February 12, 2016

Orang Asli Boost Biodiversity with their Fruit Gardens

Orang Asli Boost Biodiversity with their Fruit Gardens

The thatched huts of indigenous orang asli people blend almost seamlessly into a patch of rainforest. Photo Credit: katulistiwa via Flickr

People cutting down virgin forest and planting orchards in their place – that can’t be good for the local ecosystem, can it? Yet counterintuitive as it may sound, sometimes it can. According to a new study, published in the journal Biological Conservation, by British and Malaysian researchers at The University of Nottingham, human agriculture – if carefully managed and done in moderation – can have a positive impact on local ecosystems in Malaysia’s rainforests.

The scientists observed the effects that the cultivated orchards of the indigenous Chewong people, who live in the Krau Wildlife Reserve in the Titiwangsa Mountains, in Pahang state, have had on local fauna. They have found that their traditional agroforestry has boosted the biodiversity in small patches of rainforests by providing welcome new sources of food for resident animal species which have flocked to the cultivated areas. The Chewong have planted durian, mango and rambutan trees among naturally occurring tree species in small patches of the rainforest. Their practices, the authors note, “involve minimal forest clearance and the new trees thrive alongside the existing vegetation.”

That is the key. Rather than cut their way through large swathes of forest, as oil palm cultivators do, the locals have in effect enriched the area’s flora by introducing fruit-bearing trees that have also benefited resident animals. “Over the generations, the Chewong have developed a lifestyle that avoids conflict with wildlife, such as tigers and elephants,” explained Dr Ahimsa Campos-Arceiz, head of the School of Geography at the University of Nottingham’s Malaysia Campus in Selangor. “Their fruit gardens increase the concentration of native fruits in the forest, and these fruits can be shared with wildlife because fruiting trees produce larger crops than what Chewong can eat,”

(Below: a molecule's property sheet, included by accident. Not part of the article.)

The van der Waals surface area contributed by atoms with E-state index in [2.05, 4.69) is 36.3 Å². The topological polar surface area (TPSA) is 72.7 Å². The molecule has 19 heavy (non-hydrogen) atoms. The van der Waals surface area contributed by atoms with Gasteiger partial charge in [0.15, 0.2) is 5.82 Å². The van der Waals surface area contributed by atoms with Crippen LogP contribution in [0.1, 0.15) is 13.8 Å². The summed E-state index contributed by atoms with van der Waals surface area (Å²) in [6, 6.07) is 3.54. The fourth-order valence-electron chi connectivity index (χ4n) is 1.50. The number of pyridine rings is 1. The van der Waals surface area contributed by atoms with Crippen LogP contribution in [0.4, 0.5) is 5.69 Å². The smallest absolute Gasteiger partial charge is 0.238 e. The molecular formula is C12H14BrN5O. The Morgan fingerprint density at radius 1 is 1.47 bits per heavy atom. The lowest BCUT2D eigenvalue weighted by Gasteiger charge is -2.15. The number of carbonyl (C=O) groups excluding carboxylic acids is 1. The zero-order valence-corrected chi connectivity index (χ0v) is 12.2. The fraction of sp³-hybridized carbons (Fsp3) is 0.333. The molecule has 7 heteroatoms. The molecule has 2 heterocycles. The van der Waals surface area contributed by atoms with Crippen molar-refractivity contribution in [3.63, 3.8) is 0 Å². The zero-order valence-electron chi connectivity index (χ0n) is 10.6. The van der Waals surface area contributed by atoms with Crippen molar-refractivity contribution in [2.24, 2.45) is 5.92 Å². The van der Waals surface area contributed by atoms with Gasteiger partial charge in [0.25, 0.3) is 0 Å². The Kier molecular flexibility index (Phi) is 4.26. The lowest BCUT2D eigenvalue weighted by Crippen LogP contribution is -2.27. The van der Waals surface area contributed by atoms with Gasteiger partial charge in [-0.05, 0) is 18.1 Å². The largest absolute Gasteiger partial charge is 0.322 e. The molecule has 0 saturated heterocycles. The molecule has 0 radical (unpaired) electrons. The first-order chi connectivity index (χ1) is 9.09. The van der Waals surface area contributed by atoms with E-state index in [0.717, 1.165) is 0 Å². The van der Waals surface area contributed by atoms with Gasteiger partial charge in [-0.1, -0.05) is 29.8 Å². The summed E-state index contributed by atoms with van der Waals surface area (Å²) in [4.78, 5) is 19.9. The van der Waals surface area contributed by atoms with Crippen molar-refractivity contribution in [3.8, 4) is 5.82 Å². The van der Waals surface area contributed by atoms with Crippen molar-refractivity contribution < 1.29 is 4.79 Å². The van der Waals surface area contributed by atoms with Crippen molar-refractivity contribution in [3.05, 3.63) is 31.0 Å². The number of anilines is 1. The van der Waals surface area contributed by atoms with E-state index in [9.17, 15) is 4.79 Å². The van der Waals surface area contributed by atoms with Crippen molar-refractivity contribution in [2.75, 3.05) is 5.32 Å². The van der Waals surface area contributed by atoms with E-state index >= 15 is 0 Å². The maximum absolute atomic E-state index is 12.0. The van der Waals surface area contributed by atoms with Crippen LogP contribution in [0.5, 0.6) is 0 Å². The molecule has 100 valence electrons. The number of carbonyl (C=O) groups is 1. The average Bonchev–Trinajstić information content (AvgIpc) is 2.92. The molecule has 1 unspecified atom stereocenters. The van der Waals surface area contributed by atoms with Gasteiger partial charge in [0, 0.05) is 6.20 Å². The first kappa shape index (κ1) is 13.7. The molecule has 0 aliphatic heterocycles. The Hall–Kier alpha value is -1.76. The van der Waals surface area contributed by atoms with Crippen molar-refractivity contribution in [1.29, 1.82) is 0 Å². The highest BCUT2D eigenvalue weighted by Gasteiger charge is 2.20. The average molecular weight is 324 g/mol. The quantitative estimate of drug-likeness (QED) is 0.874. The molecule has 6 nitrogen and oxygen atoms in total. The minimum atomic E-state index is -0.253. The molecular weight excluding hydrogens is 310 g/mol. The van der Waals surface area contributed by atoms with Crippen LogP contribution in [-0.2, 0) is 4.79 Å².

The Chewong, an indigenous group of around 400 people, have long lived in the rainforest of what is now the Krau Wildlife Reserve. Many of them continue to lead traditional lives by gathering, hunting, fishing and growing fruits and vegetables. They cultivate small fruit gardens in thin patches of minimally cleared forest and only lightly tend these orchards, thereby allowing wildlife to feast on some of the fruit. The researchers have found that these small orchards attract a wide variety of animals, including such larger endangered mammals as Malayan tapirs, Malayan sun bears and sunbar deer.

This does not of course mean that indigenous communities living in forest reserves never do harm to natural ecosystems. Sometimes they do, such as by poaching endangered animals. Yet these new findings also show that they can have a positive impact on their immediate environments. “There has been a long history of misunderstanding between managers of nature reserves and the people who continue to live inside them,” noted Dr Markus Eichhorn, a forest ecologist at the University of Nottingham’s School of Life Sciences in the United Kingdom. “In this wildlife reserve we have found that the traditional practices of the local indigenous people can have some benefits for animal conservation. This means that it is possible for both groups to work together for common goals.”

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